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Sorry if the title's vague or confusing - I'm having a hard time expressing exactly what it is I'm looking to do.

I have several .csv files that contain two columns of data, in the format "<string_id>","<string>". Each of these .csv files represents a different language; here's an example of three of these:

int.csv:

"55545","Hello.",
"55546","I'm new to perl.",
"55547","Bonus string!",
"55548","Please help.",

fra.csv:

"55545","Bonjour.",
"55546","Je suis nouveau à perl.",
"55548","S'il vous plaît aider.",

ita.csv:

"55545","Ciao.",
"55546","Sono nuovo di perl.",
"55547","Stringa di Bonus!",
"55548","Si prega di aiutare.",

What I'd like to do is read these files in and merge these into a single .csv, starting with int.csv and appending to the right from there. If there's an entry in int.csv that doesn't exist in one of the others, I'd like to insert an empty value so-as to keep the columns correctly aligned.

So, my desired output would be:

"55545","Hello.","Bonjour.","Ciao.",
"55546","I'm new to perl.","Je suis nouveau à perl.","Sono nuovo di perl.",
"55547","Bonus string!","","Stringa di Bonus!",
"55548","Please help.","S'il vous plaît aider.","Si prega di aiutare.",

These source .csv files are generated by a perl script I've written, so the source files can be edited if needed. My gut instinct was to parse each .csv line by line, capture the string ID and string values into the key/value of a hash, but I'm unsure of how to actually do that, much less merge two (or more) of those into a single hash.

Any guidance/direction would be greatly appreciated. I only started learning perl last week using a lot of trial/error and the resources I've found online, and I've gotten fairly comfortable with $scalars and @arrays but hashes are unfamiliar territory. Thanks!

share|improve this question
up vote 1 down vote accepted

This is a rough outline for what you might want to do:

Read all three files in, and extract the information you want into vars.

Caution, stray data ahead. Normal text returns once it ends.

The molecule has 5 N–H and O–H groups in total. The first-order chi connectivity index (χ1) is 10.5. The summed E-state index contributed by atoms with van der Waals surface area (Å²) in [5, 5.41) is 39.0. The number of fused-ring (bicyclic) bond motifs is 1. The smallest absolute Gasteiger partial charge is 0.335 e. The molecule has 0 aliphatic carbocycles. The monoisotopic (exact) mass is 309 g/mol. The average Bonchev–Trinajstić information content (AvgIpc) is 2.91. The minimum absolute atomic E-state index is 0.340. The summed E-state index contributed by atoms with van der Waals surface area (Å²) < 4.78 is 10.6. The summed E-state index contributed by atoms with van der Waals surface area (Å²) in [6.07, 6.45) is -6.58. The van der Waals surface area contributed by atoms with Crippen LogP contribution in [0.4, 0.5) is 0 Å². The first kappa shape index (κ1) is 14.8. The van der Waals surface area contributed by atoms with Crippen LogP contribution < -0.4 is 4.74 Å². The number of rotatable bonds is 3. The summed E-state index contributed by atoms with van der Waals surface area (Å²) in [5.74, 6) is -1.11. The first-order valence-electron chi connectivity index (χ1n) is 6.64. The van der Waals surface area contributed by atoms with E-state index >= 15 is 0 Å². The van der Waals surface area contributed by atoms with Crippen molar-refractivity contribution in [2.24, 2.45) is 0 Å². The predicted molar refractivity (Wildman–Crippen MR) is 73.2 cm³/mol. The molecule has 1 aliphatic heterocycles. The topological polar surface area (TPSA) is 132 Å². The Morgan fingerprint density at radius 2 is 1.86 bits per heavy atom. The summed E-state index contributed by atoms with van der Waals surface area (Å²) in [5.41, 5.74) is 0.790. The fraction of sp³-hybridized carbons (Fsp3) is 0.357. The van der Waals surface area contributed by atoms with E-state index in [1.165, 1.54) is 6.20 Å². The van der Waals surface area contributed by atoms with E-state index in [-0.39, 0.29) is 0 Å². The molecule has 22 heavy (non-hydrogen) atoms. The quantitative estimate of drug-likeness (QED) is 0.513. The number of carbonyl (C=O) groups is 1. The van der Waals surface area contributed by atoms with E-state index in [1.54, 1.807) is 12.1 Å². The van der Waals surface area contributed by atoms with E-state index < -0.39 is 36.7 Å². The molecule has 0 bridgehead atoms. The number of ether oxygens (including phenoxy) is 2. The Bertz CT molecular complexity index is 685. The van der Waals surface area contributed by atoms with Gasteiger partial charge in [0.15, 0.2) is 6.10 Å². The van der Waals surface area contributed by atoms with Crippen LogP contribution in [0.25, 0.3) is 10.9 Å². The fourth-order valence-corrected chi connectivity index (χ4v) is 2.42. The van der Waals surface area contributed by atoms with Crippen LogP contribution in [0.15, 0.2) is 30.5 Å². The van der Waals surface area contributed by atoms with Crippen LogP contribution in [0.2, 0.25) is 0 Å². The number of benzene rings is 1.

while (<$file1>){
    chomp;
    my ($id, $word) = /"(\d+)","(.*)"/;

For each file, assign the first column as a hash key, and the word as the value:

    $english_hash{$id} = $word;
}

Once you have all files stored in hashes like this, you can look for overlap between the keys in different hashes:

    for my $id (keys %english_hash){
    print "$id\t English: $english_hash{$id}\t";
        if (exists $french_hash{$id}){
            print "French: $french_hash{$id}\n";
        }
        else {print "French: [...]\n"}  
}

From the English and French inputs this prints:

55547    English: Bonus string! French: [...]
55548    English: Please help.  French: S'il vous plaît aider.
55545    English: Hello.    French: Bonjour.
55546    English: I'm new to perl.  French: Je suis nouveau à perl.
share|improve this answer
    
For if exists $french_hash{$id};, would I repeat this for each language? – nkaun Jan 22 '14 at 19:17
1  
Yes - so that you find values (words) that share the same key (numeric ids) across all hashes... – fugu Jan 22 '14 at 19:23
    
This worked beautifully. Thank you so much! :) – nkaun Jan 22 '14 at 19:52
    
Glad to hear it! – fugu Jan 22 '14 at 20:11
    
I'm still having an issue introducing more than one language into the mix. I want to be able to output entries that exist in English, even if they don't exist in other languages, in which case I want to substitute an empty value ("") to keep the column structure intact. Is this possible? Removing if exists $french_hash{$id}; results in an uninitialized value error, and I'm not sure where (or how) to define the $french_hash{$id} statement. – nkaun Jan 22 '14 at 21:56

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